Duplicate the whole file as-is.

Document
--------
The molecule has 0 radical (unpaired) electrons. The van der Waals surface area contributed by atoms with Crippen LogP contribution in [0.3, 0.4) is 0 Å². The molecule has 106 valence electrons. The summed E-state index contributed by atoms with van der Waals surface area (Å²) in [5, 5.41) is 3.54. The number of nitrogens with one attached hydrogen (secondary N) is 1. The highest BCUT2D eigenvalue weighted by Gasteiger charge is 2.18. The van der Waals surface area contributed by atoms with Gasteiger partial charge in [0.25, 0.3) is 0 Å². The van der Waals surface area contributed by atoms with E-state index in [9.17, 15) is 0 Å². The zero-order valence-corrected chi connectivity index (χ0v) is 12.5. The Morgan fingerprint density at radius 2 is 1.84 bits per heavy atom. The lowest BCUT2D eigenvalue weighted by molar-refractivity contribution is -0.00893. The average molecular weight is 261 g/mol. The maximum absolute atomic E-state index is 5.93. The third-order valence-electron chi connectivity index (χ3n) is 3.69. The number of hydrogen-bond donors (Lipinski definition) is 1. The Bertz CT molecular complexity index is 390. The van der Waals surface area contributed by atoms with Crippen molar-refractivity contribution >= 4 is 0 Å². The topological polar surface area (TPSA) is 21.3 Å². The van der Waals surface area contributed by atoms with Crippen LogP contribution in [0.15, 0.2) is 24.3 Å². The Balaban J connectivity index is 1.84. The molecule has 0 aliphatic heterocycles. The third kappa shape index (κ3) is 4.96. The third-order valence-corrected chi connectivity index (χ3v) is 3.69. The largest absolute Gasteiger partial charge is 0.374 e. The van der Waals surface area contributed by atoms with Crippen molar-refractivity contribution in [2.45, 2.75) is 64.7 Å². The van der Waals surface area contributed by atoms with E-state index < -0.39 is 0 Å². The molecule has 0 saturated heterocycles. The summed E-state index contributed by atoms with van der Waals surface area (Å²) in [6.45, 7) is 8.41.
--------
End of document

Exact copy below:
The molecule has 0 radical (unpaired) electrons. The van der Waals surface area contributed by atoms with Crippen LogP contribution in [0.3, 0.4) is 0 Å². The molecule has 106 valence electrons. The summed E-state index contributed by atoms with van der Waals surface area (Å²) in [5, 5.41) is 3.54. The number of nitrogens with one attached hydrogen (secondary N) is 1. The highest BCUT2D eigenvalue weighted by Gasteiger charge is 2.18. The van der Waals surface area contributed by atoms with Gasteiger partial charge in [0.25, 0.3) is 0 Å². The van der Waals surface area contributed by atoms with E-state index in [9.17, 15) is 0 Å². The zero-order valence-corrected chi connectivity index (χ0v) is 12.5. The Morgan fingerprint density at radius 2 is 1.84 bits per heavy atom. The lowest BCUT2D eigenvalue weighted by molar-refractivity contribution is -0.00893. The average molecular weight is 261 g/mol. The maximum absolute atomic E-state index is 5.93. The third-order valence-electron chi connectivity index (χ3n) is 3.69. The number of hydrogen-bond donors (Lipinski definition) is 1. The Bertz CT molecular complexity index is 390. The van der Waals surface area contributed by atoms with Crippen molar-refractivity contribution >= 4 is 0 Å². The topological polar surface area (TPSA) is 21.3 Å². The van der Waals surface area contributed by atoms with Crippen LogP contribution in [0.15, 0.2) is 24.3 Å². The Balaban J connectivity index is 1.84. The molecule has 0 aliphatic heterocycles. The third kappa shape index (κ3) is 4.96. The third-order valence-corrected chi connectivity index (χ3v) is 3.69. The largest absolute Gasteiger partial charge is 0.374 e. The van der Waals surface area contributed by atoms with Crippen molar-refractivity contribution in [2.45, 2.75) is 64.7 Å². The van der Waals surface area contributed by atoms with E-state index < -0.39 is 0 Å². The molecule has 0 saturated heterocycles. The summed E-state index contributed by atoms with van der Waals surface area (Å²) in [6.45, 7) is 8.41.